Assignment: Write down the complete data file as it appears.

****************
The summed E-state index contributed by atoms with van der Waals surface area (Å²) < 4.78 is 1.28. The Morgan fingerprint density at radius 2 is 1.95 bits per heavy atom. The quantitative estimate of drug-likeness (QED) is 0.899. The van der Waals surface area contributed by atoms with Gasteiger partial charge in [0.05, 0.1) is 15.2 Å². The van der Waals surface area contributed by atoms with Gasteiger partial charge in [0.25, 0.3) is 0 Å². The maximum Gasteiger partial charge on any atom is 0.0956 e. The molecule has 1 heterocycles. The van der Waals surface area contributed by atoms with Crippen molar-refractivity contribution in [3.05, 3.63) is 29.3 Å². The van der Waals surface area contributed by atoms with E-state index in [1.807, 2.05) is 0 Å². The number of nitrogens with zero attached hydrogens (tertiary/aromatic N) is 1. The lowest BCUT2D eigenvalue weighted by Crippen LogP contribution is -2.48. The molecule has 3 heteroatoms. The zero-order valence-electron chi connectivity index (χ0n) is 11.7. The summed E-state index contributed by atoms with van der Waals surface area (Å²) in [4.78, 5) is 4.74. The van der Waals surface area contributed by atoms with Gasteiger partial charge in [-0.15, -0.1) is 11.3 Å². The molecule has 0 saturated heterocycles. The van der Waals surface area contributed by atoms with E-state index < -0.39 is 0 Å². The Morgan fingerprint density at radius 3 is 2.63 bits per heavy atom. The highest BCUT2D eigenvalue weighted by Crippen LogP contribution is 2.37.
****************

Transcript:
The summed E-state index contributed by atoms with van der Waals surface area (Å²) < 4.78 is 1.28. The Morgan fingerprint density at radius 2 is 1.95 bits per heavy atom. The quantitative estimate of drug-likeness (QED) is 0.899. The van der Waals surface area contributed by atoms with Gasteiger partial charge in [0.05, 0.1) is 15.2 Å². The van der Waals surface area contributed by atoms with Gasteiger partial charge in [0.25, 0.3) is 0 Å². The maximum Gasteiger partial charge on any atom is 0.0956 e. The molecule has 1 heterocycles. The van der Waals surface area contributed by atoms with Crippen molar-refractivity contribution in [3.05, 3.63) is 29.3 Å². The van der Waals surface area contributed by atoms with E-state index in [1.807, 2.05) is 0 Å². The number of nitrogens with zero attached hydrogens (tertiary/aromatic N) is 1. The lowest BCUT2D eigenvalue weighted by Crippen LogP contribution is -2.48. The molecule has 3 heteroatoms. The zero-order valence-electron chi connectivity index (χ0n) is 11.7. The summed E-state index contributed by atoms with van der Waals surface area (Å²) in [4.78, 5) is 4.74. The van der Waals surface area contributed by atoms with Gasteiger partial charge in [-0.15, -0.1) is 11.3 Å². The molecule has 0 saturated heterocycles. The van der Waals surface area contributed by atoms with E-state index < -0.39 is 0 Å². The Morgan fingerprint density at radius 3 is 2.63 bits per heavy atom. The highest BCUT2D eigenvalue weighted by Crippen LogP contribution is 2.37.